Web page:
Although close to the origin of carnivoraforms, the fossils suggest there were even more primitive species in the group in an earlier time period, the Paleocene. Says Solé, "The understanding of the origination of the carnivoraforms is important for reconstructing the adaptation of placental mammals to carnivorous diet. Therefore, Dormaalocyon provides information concerning the evolution of placental mammals after the disappearance of the largest dinosaurs (at the Cretaceous-Paleogene extinction event). Our study shows that the carnivoraforms were very diversified at the earliest Eocene, which allows hypothesizing that they were probably already diversified during the latest Paleocene." This means there are more fossils out there to be found that can answer the question of the origin of this beloved modern group.


Story Source:

The above story is based on materials provided by Society of Vertebrate Paleontology. Note: Materials may be edited for content and length.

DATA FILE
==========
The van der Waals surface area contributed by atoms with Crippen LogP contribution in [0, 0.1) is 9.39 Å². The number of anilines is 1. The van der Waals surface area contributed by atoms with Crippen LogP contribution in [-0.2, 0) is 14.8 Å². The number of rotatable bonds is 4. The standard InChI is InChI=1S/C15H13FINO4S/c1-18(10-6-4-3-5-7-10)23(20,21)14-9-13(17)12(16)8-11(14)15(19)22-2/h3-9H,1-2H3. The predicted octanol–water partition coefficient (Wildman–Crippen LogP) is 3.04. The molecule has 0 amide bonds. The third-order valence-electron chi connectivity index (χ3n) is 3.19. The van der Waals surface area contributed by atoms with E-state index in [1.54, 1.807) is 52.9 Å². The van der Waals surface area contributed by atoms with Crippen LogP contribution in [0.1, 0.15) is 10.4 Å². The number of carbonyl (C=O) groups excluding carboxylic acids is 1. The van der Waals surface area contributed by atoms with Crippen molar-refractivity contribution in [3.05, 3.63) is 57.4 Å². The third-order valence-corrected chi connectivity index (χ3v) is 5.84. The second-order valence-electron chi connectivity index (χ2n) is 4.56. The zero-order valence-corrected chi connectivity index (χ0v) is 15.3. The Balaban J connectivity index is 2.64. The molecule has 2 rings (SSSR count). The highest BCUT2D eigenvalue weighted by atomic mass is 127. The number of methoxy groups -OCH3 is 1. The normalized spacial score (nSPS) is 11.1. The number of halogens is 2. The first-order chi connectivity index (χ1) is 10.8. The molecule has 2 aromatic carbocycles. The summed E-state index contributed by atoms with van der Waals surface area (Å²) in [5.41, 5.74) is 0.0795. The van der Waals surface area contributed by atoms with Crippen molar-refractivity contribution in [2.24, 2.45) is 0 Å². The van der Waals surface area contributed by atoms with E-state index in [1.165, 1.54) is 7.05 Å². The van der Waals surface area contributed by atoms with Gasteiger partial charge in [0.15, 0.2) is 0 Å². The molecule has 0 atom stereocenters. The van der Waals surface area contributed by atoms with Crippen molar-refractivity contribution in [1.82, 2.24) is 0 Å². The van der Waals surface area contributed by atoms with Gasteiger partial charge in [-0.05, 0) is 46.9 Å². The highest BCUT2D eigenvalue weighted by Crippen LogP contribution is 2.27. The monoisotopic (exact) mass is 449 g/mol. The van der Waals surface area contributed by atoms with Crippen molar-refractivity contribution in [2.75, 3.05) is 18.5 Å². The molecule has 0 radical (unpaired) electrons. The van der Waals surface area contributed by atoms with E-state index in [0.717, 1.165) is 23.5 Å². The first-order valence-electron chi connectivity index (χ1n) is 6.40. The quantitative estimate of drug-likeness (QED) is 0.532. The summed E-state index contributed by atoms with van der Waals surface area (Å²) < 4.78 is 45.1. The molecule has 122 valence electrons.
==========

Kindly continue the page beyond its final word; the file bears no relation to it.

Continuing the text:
Journal Reference:

  1. Solé, F., R. Smith, T. Coillot, E. De Bast, T. Smith. Dental and Tarsal Anatomy of 'miacis' Latouri and a Phylogenetic Analysis of the Earliest Carnivoraforms (mammalia, Carnivoramorpha). Journal of Vertebrate Paleontology, 34(1): 1-21; 2014 [link]

Cite This Page:

Society of Vertebrate Paleontology. "New fossils shed light on the origins of lions, tigers, and bears." ScienceDaily. ScienceDaily, 6 January 2014. <www.sciencedaily.com/releases/2014/01/140106160029.htm>.